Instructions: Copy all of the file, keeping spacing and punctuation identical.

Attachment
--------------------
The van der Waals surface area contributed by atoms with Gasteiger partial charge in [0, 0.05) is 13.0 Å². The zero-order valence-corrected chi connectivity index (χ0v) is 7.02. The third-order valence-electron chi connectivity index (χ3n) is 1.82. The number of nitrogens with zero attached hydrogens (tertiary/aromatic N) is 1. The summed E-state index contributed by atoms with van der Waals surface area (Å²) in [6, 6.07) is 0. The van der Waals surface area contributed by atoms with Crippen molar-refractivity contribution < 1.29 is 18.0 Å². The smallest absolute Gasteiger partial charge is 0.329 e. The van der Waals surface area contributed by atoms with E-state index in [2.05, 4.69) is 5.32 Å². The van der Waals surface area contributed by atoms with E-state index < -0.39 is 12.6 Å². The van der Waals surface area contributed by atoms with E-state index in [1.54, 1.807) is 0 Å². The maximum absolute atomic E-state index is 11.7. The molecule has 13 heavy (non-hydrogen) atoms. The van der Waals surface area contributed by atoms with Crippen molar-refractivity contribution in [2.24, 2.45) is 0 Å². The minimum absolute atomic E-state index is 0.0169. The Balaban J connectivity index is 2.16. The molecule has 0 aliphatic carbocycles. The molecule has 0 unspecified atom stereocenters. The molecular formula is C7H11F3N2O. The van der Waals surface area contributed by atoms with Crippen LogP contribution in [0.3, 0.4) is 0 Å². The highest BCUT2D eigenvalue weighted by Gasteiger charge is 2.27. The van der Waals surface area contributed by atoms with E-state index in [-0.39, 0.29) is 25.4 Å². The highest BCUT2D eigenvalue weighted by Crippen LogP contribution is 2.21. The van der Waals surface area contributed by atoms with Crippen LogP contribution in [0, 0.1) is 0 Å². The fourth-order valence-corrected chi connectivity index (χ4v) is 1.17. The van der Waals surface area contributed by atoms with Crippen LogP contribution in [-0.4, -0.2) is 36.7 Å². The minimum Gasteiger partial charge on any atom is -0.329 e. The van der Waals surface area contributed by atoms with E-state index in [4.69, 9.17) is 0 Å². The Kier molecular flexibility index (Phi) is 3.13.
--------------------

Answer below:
The van der Waals surface area contributed by atoms with Gasteiger partial charge in [0, 0.05) is 13.0 Å². The zero-order valence-corrected chi connectivity index (χ0v) is 7.02. The third-order valence-electron chi connectivity index (χ3n) is 1.82. The number of nitrogens with zero attached hydrogens (tertiary/aromatic N) is 1. The summed E-state index contributed by atoms with van der Waals surface area (Å²) in [6, 6.07) is 0. The van der Waals surface area contributed by atoms with Crippen molar-refractivity contribution < 1.29 is 18.0 Å². The smallest absolute Gasteiger partial charge is 0.329 e. The van der Waals surface area contributed by atoms with E-state index in [2.05, 4.69) is 5.32 Å². The van der Waals surface area contributed by atoms with E-state index < -0.39 is 12.6 Å². The van der Waals surface area contributed by atoms with E-state index in [1.54, 1.807) is 0 Å². The maximum absolute atomic E-state index is 11.7. The molecule has 13 heavy (non-hydrogen) atoms. The van der Waals surface area contributed by atoms with Crippen molar-refractivity contribution in [2.24, 2.45) is 0 Å². The minimum absolute atomic E-state index is 0.0169. The Balaban J connectivity index is 2.16. The molecule has 0 aliphatic carbocycles. The molecule has 0 unspecified atom stereocenters. The molecular formula is C7H11F3N2O. The van der Waals surface area contributed by atoms with Crippen LogP contribution in [0.3, 0.4) is 0 Å². The highest BCUT2D eigenvalue weighted by Gasteiger charge is 2.27. The van der Waals surface area contributed by atoms with E-state index in [-0.39, 0.29) is 25.4 Å². The highest BCUT2D eigenvalue weighted by Crippen LogP contribution is 2.21. The van der Waals surface area contributed by atoms with Crippen LogP contribution in [0, 0.1) is 0 Å². The fourth-order valence-corrected chi connectivity index (χ4v) is 1.17. The van der Waals surface area contributed by atoms with Crippen LogP contribution in [-0.4, -0.2) is 36.7 Å². The minimum Gasteiger partial charge on any atom is -0.329 e. The van der Waals surface area contributed by atoms with E-state index in [4.69, 9.17) is 0 Å². The Kier molecular flexibility index (Phi) is 3.13.